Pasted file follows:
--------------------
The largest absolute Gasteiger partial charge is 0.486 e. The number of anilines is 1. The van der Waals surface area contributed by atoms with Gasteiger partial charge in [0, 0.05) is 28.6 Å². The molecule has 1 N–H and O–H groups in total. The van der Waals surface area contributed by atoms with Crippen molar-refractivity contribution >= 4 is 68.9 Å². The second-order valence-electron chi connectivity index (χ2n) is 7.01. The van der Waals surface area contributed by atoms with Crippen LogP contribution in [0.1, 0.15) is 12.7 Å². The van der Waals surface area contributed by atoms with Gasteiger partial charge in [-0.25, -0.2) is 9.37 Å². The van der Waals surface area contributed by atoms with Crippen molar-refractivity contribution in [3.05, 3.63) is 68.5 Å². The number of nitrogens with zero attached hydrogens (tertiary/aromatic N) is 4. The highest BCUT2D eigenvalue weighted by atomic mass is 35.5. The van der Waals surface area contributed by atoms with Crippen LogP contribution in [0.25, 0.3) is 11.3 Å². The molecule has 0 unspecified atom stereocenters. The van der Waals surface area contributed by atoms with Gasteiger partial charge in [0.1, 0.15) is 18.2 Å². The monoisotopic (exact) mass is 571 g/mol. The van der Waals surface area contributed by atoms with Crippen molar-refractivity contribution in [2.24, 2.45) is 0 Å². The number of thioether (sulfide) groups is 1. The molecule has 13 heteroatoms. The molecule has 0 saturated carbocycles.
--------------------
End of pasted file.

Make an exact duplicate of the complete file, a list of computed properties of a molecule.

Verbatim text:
The largest absolute Gasteiger partial charge is 0.486 e. The number of anilines is 1. The van der Waals surface area contributed by atoms with Gasteiger partial charge in [0, 0.05) is 28.6 Å². The molecule has 1 N–H and O–H groups in total. The van der Waals surface area contributed by atoms with Crippen molar-refractivity contribution >= 4 is 68.9 Å². The second-order valence-electron chi connectivity index (χ2n) is 7.01. The van der Waals surface area contributed by atoms with Crippen LogP contribution in [0.1, 0.15) is 12.7 Å². The van der Waals surface area contributed by atoms with Gasteiger partial charge in [-0.25, -0.2) is 9.37 Å². The van der Waals surface area contributed by atoms with Crippen molar-refractivity contribution in [3.05, 3.63) is 68.5 Å². The number of nitrogens with zero attached hydrogens (tertiary/aromatic N) is 4. The highest BCUT2D eigenvalue weighted by atomic mass is 35.5. The van der Waals surface area contributed by atoms with Crippen LogP contribution in [0.25, 0.3) is 11.3 Å². The molecule has 0 unspecified atom stereocenters. The van der Waals surface area contributed by atoms with Gasteiger partial charge in [0.1, 0.15) is 18.2 Å². The monoisotopic (exact) mass is 571 g/mol. The van der Waals surface area contributed by atoms with Crippen molar-refractivity contribution in [2.24, 2.45) is 0 Å². The number of thioether (sulfide) groups is 1. The molecule has 13 heteroatoms. The molecule has 0 saturated carbocycles.